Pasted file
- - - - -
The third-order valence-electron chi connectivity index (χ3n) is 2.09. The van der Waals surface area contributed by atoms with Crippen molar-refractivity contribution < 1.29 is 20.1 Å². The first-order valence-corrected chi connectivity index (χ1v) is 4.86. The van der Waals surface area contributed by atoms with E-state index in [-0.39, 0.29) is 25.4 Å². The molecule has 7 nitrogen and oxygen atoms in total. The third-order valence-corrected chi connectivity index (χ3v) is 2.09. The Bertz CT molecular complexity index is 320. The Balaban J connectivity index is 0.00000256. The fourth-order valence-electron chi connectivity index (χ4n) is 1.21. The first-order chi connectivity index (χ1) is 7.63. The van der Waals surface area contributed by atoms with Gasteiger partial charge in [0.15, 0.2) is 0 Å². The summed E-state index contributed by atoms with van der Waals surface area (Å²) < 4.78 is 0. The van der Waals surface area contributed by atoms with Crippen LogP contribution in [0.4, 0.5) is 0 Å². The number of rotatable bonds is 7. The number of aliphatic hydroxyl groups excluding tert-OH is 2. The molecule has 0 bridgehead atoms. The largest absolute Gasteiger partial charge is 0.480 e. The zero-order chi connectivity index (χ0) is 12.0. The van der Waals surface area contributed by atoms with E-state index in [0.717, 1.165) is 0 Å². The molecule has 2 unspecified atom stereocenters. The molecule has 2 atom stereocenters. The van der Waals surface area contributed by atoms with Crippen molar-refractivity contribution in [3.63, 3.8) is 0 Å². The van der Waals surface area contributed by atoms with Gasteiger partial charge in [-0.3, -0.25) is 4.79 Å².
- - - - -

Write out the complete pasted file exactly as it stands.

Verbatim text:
The third-order valence-electron chi connectivity index (χ3n) is 2.09. The van der Waals surface area contributed by atoms with Crippen molar-refractivity contribution < 1.29 is 20.1 Å². The first-order valence-corrected chi connectivity index (χ1v) is 4.86. The van der Waals surface area contributed by atoms with E-state index in [-0.39, 0.29) is 25.4 Å². The molecule has 7 nitrogen and oxygen atoms in total. The third-order valence-corrected chi connectivity index (χ3v) is 2.09. The Bertz CT molecular complexity index is 320. The Balaban J connectivity index is 0.00000256. The fourth-order valence-electron chi connectivity index (χ4n) is 1.21. The first-order chi connectivity index (χ1) is 7.63. The van der Waals surface area contributed by atoms with Gasteiger partial charge in [0.15, 0.2) is 0 Å². The summed E-state index contributed by atoms with van der Waals surface area (Å²) < 4.78 is 0. The van der Waals surface area contributed by atoms with Crippen LogP contribution in [0.4, 0.5) is 0 Å². The number of rotatable bonds is 7. The number of aliphatic hydroxyl groups excluding tert-OH is 2. The molecule has 0 bridgehead atoms. The largest absolute Gasteiger partial charge is 0.480 e. The zero-order chi connectivity index (χ0) is 12.0. The van der Waals surface area contributed by atoms with E-state index in [0.717, 1.165) is 0 Å². The molecule has 2 unspecified atom stereocenters. The molecule has 2 atom stereocenters. The van der Waals surface area contributed by atoms with Crippen molar-refractivity contribution in [3.63, 3.8) is 0 Å². The van der Waals surface area contributed by atoms with Gasteiger partial charge in [-0.3, -0.25) is 4.79 Å².